When I was reading each of the introductions of the “Apprenticeship Patterns” book, the term “breakable toys” came up a couple of times. I wasn’t sure what the authors were trying to describe, so the Breakable Toys pattern was the next that I read. As it turns out, this pattern resonates deeply with me and my workstyle.
Breakable toys are essentially more private projects or spaces where practice is encouraged, without being concerned about the potential consequences of failing. For an apprentice who works in a high-stakes environment with no room for failure, this pattern is key to better understanding and learning about the tools used in their workplace. It removes the pressure of having to consistently be correct when developing software, which would be daunting not just for apprentices, but also for those with more experience. Breakable toys are great for anybody who simply wants a safe spot to work on projects away from their work environment.
Whenever I am writing code, or really doing anything in general, I am always nervous about failure. In conjunction with my previous post (which touches upon the apprenticeship pattern called Be the Worst), I also get intimidated when working with those with more experience, which in turn causes me to get worried about causing any failures when working with such individuals. For me, implementing a Breakable Toy would be great so that I could comfortably learn at my own pace, without fear of messing up in front of the development team and further affecting my ever-present impostor syndrome. I already have started various personal projects and courses, which I can now view as Breakable Toys of sorts.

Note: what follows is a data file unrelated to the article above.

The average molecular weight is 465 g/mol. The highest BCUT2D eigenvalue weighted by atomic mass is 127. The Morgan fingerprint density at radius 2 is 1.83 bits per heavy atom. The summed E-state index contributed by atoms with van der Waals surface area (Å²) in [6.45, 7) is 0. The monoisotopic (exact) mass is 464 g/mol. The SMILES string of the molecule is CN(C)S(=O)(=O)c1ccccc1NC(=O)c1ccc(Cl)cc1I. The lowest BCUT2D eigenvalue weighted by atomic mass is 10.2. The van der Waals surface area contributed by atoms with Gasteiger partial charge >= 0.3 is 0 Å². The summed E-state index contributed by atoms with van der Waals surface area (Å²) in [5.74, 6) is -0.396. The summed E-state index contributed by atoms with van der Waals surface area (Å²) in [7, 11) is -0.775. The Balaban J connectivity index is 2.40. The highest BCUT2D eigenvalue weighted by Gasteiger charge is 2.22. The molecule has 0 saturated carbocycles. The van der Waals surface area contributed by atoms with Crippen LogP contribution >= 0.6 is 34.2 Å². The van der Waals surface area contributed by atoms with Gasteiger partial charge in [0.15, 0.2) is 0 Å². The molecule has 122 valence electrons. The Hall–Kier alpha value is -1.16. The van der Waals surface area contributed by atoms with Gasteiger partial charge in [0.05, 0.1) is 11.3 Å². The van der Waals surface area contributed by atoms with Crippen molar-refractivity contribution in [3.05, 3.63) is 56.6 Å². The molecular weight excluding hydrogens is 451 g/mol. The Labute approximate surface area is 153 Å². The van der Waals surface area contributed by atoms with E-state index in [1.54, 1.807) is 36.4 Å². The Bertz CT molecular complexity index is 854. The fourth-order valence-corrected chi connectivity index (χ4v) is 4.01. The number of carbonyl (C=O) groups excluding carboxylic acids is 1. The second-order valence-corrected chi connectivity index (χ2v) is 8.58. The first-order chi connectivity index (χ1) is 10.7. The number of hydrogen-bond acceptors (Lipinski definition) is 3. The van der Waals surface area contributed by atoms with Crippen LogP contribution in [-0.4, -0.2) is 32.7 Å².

Reading about this pattern didn’t really change the way I’m thinking about development and my apprenticeship process. Rather, it helped me realize that the kinds of activities that I’m already taking part in (like coding projects on my own or working my way through courses/textbooks outside of my schoolwork) are great steps that I should be taking in order to fine-tune my skills while also embracing any failures that may arise. By encountering these failures now, I can also better prepare for being a part of a development environment with less room for error.
Thanks for reading!